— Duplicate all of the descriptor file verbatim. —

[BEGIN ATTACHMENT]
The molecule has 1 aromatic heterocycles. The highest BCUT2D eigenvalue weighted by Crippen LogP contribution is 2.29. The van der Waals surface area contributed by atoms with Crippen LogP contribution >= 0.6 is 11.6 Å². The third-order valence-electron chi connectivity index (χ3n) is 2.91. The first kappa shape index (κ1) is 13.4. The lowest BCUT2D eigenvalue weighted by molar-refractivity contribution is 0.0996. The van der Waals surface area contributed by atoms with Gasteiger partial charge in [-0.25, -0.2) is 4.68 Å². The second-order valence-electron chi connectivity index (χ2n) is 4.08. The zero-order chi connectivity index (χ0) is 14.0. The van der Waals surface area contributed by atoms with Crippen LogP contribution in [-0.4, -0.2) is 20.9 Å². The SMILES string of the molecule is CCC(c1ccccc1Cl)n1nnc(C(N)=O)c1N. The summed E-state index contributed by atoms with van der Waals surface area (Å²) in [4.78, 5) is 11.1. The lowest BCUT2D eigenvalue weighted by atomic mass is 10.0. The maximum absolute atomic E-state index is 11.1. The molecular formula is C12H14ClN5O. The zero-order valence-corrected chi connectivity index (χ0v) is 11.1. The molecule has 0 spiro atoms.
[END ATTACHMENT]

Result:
The molecule has 1 aromatic heterocycles. The highest BCUT2D eigenvalue weighted by Crippen LogP contribution is 2.29. The van der Waals surface area contributed by atoms with Crippen LogP contribution >= 0.6 is 11.6 Å². The third-order valence-electron chi connectivity index (χ3n) is 2.91. The first kappa shape index (κ1) is 13.4. The lowest BCUT2D eigenvalue weighted by molar-refractivity contribution is 0.0996. The van der Waals surface area contributed by atoms with Gasteiger partial charge in [-0.25, -0.2) is 4.68 Å². The second-order valence-electron chi connectivity index (χ2n) is 4.08. The zero-order chi connectivity index (χ0) is 14.0. The van der Waals surface area contributed by atoms with Crippen LogP contribution in [-0.4, -0.2) is 20.9 Å². The SMILES string of the molecule is CCC(c1ccccc1Cl)n1nnc(C(N)=O)c1N. The summed E-state index contributed by atoms with van der Waals surface area (Å²) in [4.78, 5) is 11.1. The lowest BCUT2D eigenvalue weighted by atomic mass is 10.0. The maximum absolute atomic E-state index is 11.1. The molecular formula is C12H14ClN5O. The zero-order valence-corrected chi connectivity index (χ0v) is 11.1. The molecule has 0 spiro atoms.